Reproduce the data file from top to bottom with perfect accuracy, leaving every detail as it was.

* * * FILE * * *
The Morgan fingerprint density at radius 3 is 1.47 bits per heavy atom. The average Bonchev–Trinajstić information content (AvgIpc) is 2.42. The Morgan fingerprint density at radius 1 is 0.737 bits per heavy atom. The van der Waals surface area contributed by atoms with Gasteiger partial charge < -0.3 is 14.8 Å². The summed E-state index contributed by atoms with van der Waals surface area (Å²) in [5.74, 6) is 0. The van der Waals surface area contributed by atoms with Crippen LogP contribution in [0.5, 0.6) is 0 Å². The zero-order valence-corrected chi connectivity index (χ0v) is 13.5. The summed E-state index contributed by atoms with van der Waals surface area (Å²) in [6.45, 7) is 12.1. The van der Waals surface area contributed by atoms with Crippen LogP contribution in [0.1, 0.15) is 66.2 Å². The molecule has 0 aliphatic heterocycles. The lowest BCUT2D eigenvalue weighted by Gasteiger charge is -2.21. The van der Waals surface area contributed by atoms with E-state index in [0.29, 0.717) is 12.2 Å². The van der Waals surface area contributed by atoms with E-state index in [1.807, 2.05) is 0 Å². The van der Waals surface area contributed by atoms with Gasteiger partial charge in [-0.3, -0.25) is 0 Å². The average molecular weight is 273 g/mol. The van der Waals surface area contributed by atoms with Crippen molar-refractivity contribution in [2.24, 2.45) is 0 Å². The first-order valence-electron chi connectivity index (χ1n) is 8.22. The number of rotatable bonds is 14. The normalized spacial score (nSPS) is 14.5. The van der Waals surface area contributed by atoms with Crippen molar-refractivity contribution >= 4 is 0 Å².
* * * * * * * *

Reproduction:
The Morgan fingerprint density at radius 3 is 1.47 bits per heavy atom. The average Bonchev–Trinajstić information content (AvgIpc) is 2.42. The Morgan fingerprint density at radius 1 is 0.737 bits per heavy atom. The van der Waals surface area contributed by atoms with Gasteiger partial charge < -0.3 is 14.8 Å². The summed E-state index contributed by atoms with van der Waals surface area (Å²) in [5.74, 6) is 0. The van der Waals surface area contributed by atoms with Crippen LogP contribution in [0.5, 0.6) is 0 Å². The zero-order valence-corrected chi connectivity index (χ0v) is 13.5. The summed E-state index contributed by atoms with van der Waals surface area (Å²) in [6.45, 7) is 12.1. The van der Waals surface area contributed by atoms with Crippen LogP contribution in [0.1, 0.15) is 66.2 Å². The molecule has 0 aliphatic heterocycles. The lowest BCUT2D eigenvalue weighted by Gasteiger charge is -2.21. The van der Waals surface area contributed by atoms with E-state index in [0.29, 0.717) is 12.2 Å². The van der Waals surface area contributed by atoms with E-state index in [1.807, 2.05) is 0 Å². The van der Waals surface area contributed by atoms with Gasteiger partial charge in [-0.3, -0.25) is 0 Å². The average molecular weight is 273 g/mol. The van der Waals surface area contributed by atoms with Crippen molar-refractivity contribution in [2.24, 2.45) is 0 Å². The first-order valence-electron chi connectivity index (χ1n) is 8.22. The number of rotatable bonds is 14. The normalized spacial score (nSPS) is 14.5. The van der Waals surface area contributed by atoms with Crippen molar-refractivity contribution >= 4 is 0 Å².